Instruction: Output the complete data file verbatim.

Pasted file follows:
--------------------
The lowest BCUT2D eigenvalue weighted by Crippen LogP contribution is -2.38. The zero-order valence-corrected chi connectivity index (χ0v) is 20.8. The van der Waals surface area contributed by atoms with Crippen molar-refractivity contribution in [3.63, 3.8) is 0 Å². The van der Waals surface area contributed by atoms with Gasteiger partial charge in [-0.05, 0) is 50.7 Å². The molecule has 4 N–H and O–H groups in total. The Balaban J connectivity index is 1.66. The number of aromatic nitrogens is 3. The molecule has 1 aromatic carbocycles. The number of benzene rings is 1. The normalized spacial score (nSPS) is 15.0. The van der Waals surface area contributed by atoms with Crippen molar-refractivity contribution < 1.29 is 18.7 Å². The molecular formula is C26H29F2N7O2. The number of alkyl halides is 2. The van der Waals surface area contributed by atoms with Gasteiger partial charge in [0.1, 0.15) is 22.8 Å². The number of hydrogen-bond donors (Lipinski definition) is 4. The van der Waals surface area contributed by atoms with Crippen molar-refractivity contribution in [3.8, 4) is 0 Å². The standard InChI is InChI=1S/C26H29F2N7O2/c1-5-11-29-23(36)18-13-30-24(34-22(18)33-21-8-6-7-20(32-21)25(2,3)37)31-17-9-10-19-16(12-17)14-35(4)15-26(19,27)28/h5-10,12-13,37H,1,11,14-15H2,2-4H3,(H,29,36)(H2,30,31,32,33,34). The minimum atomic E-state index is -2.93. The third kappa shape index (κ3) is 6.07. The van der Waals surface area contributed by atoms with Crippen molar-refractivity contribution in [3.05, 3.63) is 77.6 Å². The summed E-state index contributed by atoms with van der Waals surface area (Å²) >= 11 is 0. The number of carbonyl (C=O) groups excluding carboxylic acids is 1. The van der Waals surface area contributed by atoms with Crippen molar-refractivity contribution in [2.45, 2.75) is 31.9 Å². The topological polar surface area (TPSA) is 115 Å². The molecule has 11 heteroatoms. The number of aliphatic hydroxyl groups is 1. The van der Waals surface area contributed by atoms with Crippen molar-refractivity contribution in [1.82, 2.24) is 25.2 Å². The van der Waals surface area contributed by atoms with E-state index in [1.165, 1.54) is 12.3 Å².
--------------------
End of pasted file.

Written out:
The lowest BCUT2D eigenvalue weighted by Crippen LogP contribution is -2.38. The zero-order valence-corrected chi connectivity index (χ0v) is 20.8. The van der Waals surface area contributed by atoms with Crippen molar-refractivity contribution in [3.63, 3.8) is 0 Å². The van der Waals surface area contributed by atoms with Gasteiger partial charge in [-0.05, 0) is 50.7 Å². The molecule has 4 N–H and O–H groups in total. The Balaban J connectivity index is 1.66. The number of aromatic nitrogens is 3. The molecule has 1 aromatic carbocycles. The number of benzene rings is 1. The normalized spacial score (nSPS) is 15.0. The van der Waals surface area contributed by atoms with Crippen molar-refractivity contribution < 1.29 is 18.7 Å². The molecular formula is C26H29F2N7O2. The number of alkyl halides is 2. The van der Waals surface area contributed by atoms with Gasteiger partial charge in [0.1, 0.15) is 22.8 Å². The number of hydrogen-bond donors (Lipinski definition) is 4. The van der Waals surface area contributed by atoms with Crippen molar-refractivity contribution in [3.8, 4) is 0 Å². The standard InChI is InChI=1S/C26H29F2N7O2/c1-5-11-29-23(36)18-13-30-24(34-22(18)33-21-8-6-7-20(32-21)25(2,3)37)31-17-9-10-19-16(12-17)14-35(4)15-26(19,27)28/h5-10,12-13,37H,1,11,14-15H2,2-4H3,(H,29,36)(H2,30,31,32,33,34). The minimum atomic E-state index is -2.93. The third kappa shape index (κ3) is 6.07. The van der Waals surface area contributed by atoms with Crippen molar-refractivity contribution in [3.05, 3.63) is 77.6 Å². The summed E-state index contributed by atoms with van der Waals surface area (Å²) >= 11 is 0. The number of carbonyl (C=O) groups excluding carboxylic acids is 1. The van der Waals surface area contributed by atoms with Crippen molar-refractivity contribution in [2.45, 2.75) is 31.9 Å². The topological polar surface area (TPSA) is 115 Å². The molecule has 11 heteroatoms. The number of aliphatic hydroxyl groups is 1. The van der Waals surface area contributed by atoms with Crippen molar-refractivity contribution in [1.82, 2.24) is 25.2 Å². The van der Waals surface area contributed by atoms with E-state index in [1.165, 1.54) is 12.3 Å².